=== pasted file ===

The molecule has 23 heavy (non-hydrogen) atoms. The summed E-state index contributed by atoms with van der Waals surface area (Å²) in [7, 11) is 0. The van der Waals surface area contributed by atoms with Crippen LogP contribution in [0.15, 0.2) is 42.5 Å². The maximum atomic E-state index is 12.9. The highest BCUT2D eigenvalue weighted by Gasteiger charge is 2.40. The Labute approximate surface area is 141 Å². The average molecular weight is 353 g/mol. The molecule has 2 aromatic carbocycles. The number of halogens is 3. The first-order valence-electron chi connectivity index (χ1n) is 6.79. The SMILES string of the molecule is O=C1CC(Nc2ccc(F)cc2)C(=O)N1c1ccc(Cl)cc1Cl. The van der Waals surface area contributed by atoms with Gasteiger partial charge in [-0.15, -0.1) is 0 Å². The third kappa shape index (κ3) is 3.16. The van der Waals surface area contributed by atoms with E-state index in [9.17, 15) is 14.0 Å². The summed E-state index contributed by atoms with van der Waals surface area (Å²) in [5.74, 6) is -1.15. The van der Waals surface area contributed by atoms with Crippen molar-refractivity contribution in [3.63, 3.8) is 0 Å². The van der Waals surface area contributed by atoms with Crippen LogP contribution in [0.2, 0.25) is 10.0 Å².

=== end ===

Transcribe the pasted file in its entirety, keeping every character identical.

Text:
The molecule has 23 heavy (non-hydrogen) atoms. The summed E-state index contributed by atoms with van der Waals surface area (Å²) in [7, 11) is 0. The van der Waals surface area contributed by atoms with Crippen LogP contribution in [0.15, 0.2) is 42.5 Å². The maximum atomic E-state index is 12.9. The highest BCUT2D eigenvalue weighted by Gasteiger charge is 2.40. The Labute approximate surface area is 141 Å². The average molecular weight is 353 g/mol. The molecule has 2 aromatic carbocycles. The number of halogens is 3. The first-order valence-electron chi connectivity index (χ1n) is 6.79. The SMILES string of the molecule is O=C1CC(Nc2ccc(F)cc2)C(=O)N1c1ccc(Cl)cc1Cl. The van der Waals surface area contributed by atoms with Gasteiger partial charge in [-0.15, -0.1) is 0 Å². The third kappa shape index (κ3) is 3.16. The van der Waals surface area contributed by atoms with E-state index in [9.17, 15) is 14.0 Å². The summed E-state index contributed by atoms with van der Waals surface area (Å²) in [5.74, 6) is -1.15. The van der Waals surface area contributed by atoms with Crippen molar-refractivity contribution in [3.63, 3.8) is 0 Å². The van der Waals surface area contributed by atoms with Crippen LogP contribution in [0.2, 0.25) is 10.0 Å².